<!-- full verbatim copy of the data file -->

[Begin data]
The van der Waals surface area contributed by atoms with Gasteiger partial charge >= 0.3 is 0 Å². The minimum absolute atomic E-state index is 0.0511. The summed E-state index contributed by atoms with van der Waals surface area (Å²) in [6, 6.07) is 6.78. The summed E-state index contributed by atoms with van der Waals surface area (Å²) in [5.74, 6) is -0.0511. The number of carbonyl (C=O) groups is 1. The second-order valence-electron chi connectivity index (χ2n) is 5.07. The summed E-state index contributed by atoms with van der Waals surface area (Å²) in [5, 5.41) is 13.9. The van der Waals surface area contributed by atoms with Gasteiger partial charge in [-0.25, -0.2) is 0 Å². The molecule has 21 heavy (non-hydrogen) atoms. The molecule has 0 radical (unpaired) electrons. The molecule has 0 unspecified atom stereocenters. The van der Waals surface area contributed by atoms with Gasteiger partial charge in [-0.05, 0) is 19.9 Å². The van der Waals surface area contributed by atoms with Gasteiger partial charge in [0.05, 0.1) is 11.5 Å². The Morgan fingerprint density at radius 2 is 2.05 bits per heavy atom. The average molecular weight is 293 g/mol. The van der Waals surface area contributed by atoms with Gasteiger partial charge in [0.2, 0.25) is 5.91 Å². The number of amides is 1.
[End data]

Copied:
The van der Waals surface area contributed by atoms with Gasteiger partial charge >= 0.3 is 0 Å². The minimum absolute atomic E-state index is 0.0511. The summed E-state index contributed by atoms with van der Waals surface area (Å²) in [6, 6.07) is 6.78. The summed E-state index contributed by atoms with van der Waals surface area (Å²) in [5.74, 6) is -0.0511. The number of carbonyl (C=O) groups is 1. The second-order valence-electron chi connectivity index (χ2n) is 5.07. The summed E-state index contributed by atoms with van der Waals surface area (Å²) in [5, 5.41) is 13.9. The van der Waals surface area contributed by atoms with Gasteiger partial charge in [-0.25, -0.2) is 0 Å². The molecule has 21 heavy (non-hydrogen) atoms. The molecule has 0 radical (unpaired) electrons. The molecule has 0 unspecified atom stereocenters. The van der Waals surface area contributed by atoms with Gasteiger partial charge in [-0.05, 0) is 19.9 Å². The van der Waals surface area contributed by atoms with Gasteiger partial charge in [0.05, 0.1) is 11.5 Å². The Morgan fingerprint density at radius 2 is 2.05 bits per heavy atom. The average molecular weight is 293 g/mol. The van der Waals surface area contributed by atoms with Gasteiger partial charge in [0.2, 0.25) is 5.91 Å². The number of amides is 1.